A Light from Within captures a year in the paradise locales of Cape Cod and Vieques Island. Reminiscent of A Year in Provence, these incisive stories visit the odd and the ordinary, the exceptional and the unexpected, the humorous and the sober–the many moments of our lives that seem commonplace until they are examined under a creative lens. The essays in this ebook appeared in a slightly different form in the author’s blog during 2013 and 2014. Of them, Mr. Yaremko says, “I found that when I lived my life the first time, there were many things I didn’t notice. It was only in replaying scenes—as I sat each week to write the stories—that I had the aha moments.”


Works in Progress

Down the Edges

What happens when evil comes alive

On January 6, 2002, the body of a 46-year-old single mom was discovered lying in a pool of blood on the kitchen floor of her Truro, Massachusetts, home. She had been raped and stabbed, and her 18-month-old daughter left for days to suckle at the corpse. Four years later, a suspect was convicted of the crime and is serving a life sentence without possibility of parole. His defense attorney claimed prosecutors withheld evidence, and locals in the know say cops got the wrong man. Suppose they’re right?

Down the Edges is a fictionalized account of what could have happened if the true murderer were still on the loose. This is the taut, smartly written and timeless story of of a done-it-all career woman who finds her life running down, like a car left parked with its headlights on. Set against the raw brutality of the Cape Cod that visitors never see, forty-something Jenny Rutherford is assaulted by past and present ghosts as well as an unholy trinity of enemies that includes a very real stalker.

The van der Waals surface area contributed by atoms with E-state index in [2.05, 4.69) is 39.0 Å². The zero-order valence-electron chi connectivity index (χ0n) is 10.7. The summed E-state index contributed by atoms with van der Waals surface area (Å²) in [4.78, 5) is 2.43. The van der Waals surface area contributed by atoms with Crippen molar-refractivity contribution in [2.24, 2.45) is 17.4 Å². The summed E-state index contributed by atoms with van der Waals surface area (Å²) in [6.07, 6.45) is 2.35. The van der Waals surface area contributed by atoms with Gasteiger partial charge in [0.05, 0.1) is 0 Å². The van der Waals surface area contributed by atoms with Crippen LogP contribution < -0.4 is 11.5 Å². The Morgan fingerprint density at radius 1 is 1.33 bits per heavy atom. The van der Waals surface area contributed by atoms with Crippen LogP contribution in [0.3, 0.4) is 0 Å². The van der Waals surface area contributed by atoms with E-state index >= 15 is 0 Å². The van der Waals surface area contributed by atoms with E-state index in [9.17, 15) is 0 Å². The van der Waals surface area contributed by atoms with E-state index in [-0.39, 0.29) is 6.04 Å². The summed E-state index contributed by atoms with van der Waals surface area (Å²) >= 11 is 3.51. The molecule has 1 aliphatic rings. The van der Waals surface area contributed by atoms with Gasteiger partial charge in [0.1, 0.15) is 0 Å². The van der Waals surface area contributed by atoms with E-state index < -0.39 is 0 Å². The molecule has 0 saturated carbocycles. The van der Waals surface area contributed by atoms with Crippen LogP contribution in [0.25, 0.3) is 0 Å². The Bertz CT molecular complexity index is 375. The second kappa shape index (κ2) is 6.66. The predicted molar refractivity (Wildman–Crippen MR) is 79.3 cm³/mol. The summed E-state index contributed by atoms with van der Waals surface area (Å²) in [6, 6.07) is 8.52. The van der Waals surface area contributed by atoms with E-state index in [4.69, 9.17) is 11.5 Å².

The Hundredth Lamb

A layman’s meditations on compassion

Perhaps the most difficult challenge for the typical woman or man in the pew of any church is remaining open to God’s mercy and accepting it wholeheartedly. We fall prey to the conviction that we continually disappoint Him and, therefore, simply don’t deserve his affection. This book is unique in pointing out new ways to recognize and receive the love Christ has for us. The reflections draw on Scripture, Church Fathers, Western and Byzantine spirituality, and classic literature. Perhaps its greatest differentiator is that this book was conceived and written by a layman to help foster spiritual renewal at the parish level. The reader will find the reflections of a fellow lay person clear, concise and free of pieties. As Rev. Stephen S. Wilbricht, CSC, writes in the Foreword, “Undoubtedly, many parish communities heard the preaching of deacons, priests, and even bishops who had gleaned the fruits of Yaremko’s wisdom.”